You find a country and you focus on it, it shows blues and greens and browns under the sun, and there's a pale oblong, which you focus on. It is an airport, a concrete hive for silver bees. There's a building there that you focus on, which is full of people and noise.

You focus on a hall inside the building full of lights and bustle, and you focus again on a bin full of rubbish, and you focus further until you see a pair of tiny eyes.You focus on them, a lot.

Click!

Masklin slid cautiously down an old burger carton

Because the verbs are now woven into more regular second person voice sentences the repetition of 'focus' loses its power and it feels as though the writer just ran out of ways to say 'look closer' and it doesn't carry us through the layers in the same way. The passage loses that cinematic zoom that takes us through space, through the layers of the atmosphere and the structure of the building itself.

In this passage, Pratchett essentially swaps his role from Narrator to Director when he tells us, the reader, to let the eye of their imagination become a camera. In that first sentence he establishes that he is talking to 'you', let the eye of your imagination become a camera. You are operating the camera, he is directing your actions, describing what you see as you follow his direction, then instructing again until we arrive at his desired level of focus, arrive at Masklin.

For myself, I've always found these passages in the Wings trilogy intensely direct, as if, with my eye as the camera and all my attention channeled down the barrel of the lens, Pratchett is speaking directly into my consciousness to make sure I frame the shot exactly as he intends.

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  • Ah, so like I suspected it is still an example of Second person voice. I probably wasn't too clear in my question, but I have no issue with this technique - in fact it stuck with me all these year because of how much I like it. My main concern was less that imperative made it not second person, and more that this may have been something else which combined with a different voice made it merely seem like second person. I would edit that into my question, but I don't want to invalidate this excellent answer. Jul 22, 2022 at 13:11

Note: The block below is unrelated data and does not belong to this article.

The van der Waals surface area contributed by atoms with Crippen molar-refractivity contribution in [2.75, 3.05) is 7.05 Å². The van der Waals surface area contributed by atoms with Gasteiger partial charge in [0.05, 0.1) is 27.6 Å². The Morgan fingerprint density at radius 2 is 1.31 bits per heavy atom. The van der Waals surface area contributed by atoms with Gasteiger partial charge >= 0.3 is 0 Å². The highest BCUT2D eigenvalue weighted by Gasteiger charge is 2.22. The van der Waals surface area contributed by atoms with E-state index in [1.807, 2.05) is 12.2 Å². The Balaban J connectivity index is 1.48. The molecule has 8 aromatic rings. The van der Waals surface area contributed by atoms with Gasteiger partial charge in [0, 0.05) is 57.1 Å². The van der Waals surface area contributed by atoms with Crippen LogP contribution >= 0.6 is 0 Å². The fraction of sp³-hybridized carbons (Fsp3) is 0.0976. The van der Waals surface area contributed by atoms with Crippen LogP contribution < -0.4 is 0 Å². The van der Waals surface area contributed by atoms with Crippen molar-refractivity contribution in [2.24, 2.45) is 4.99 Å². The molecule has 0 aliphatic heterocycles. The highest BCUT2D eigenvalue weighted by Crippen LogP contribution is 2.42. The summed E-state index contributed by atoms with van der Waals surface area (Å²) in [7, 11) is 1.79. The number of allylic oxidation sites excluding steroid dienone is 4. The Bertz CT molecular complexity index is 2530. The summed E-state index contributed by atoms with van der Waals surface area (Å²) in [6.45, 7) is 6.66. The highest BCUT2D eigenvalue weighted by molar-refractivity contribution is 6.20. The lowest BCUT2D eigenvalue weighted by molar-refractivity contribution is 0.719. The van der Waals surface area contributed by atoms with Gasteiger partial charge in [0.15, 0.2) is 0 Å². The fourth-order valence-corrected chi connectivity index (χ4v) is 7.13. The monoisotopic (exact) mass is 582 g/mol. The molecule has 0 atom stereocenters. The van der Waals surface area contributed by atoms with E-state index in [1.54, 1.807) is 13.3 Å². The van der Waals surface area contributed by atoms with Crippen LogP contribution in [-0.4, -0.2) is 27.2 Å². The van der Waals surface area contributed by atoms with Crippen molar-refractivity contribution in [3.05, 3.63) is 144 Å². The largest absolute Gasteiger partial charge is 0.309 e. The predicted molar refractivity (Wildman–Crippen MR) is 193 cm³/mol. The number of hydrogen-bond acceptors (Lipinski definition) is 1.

• Do please feel free to reword your question to make sure you get the answer you need! It is a great passage though, isn’t it?
    – Spagirl
    Jul 23, 2022 at 11:35
  • It really is! I've edited my question by the way Jul 23, 2022 at 12:13
  • Did my previous edit change any of your answer? Jan 2 at 19:10
  • I didn’t mean that I would change my answer, I’ve answered to the extent of my grammatical knowledge which doesn’t lead me to conclude there is anything else at play. My suggestion of changing your question was in the hope another person might have a different answer. I think you are mistaken in the view that the imperative is somehow less direct here than were ‘you’ to be specifically stated, and I demonstrated why in my answer.
    – Spagirl
    Jan 2 at 21:11
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This is not second person voice, but rather apostrophe where the narrator is addressing the reader. A true second person voice is one in which the protagonist is “you.” The boundary between the two can be slippery as in the second-person sections of Italo Calvino’s If On a Winter’s Night a Traveler where Calvino straddles the line between apostrophe and second-person narrative.

Functionally, a lot of second-person narrative could be written as first person, but there is a distinction in that in a second-person narrative, there is the closeness of a first-person, but a distinction is made between the narrator and the protagonist and there is the possibility of the narrator knowing things that the protagonist does not.¹ And unlike a close third-person narrative which also has that distinction between narrator and protagonist, there is the narrative attempt to bring the reader into identification with the protagonist.


  1. I took advantage of this in my story, “Thy Neighbour’s Goods” to be able to show actions of the neighbor that the protagonist could not know.
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    None of the examples from wikipedia seem like this. In fact the article says "a speaker breaks off from addressing the audience (e.g., in a play) and directs speech to a third party such as an opposing litigant or some other individual, sometimes absent from the scene." But in my quote the narrator seems to be directly addressing the audience! If not the audience, who is being told to 'focus'? Jul 22, 2022 at 17:07
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    'A true second person voice is one in which the protagonist is “you.”' This is a confusing statement, since "second-person voice" is a grammatical concept rather than a narrative one. And second-person narration doesn't have this requirement.
    – Tsundoku
    Aug 2, 2022 at 15:21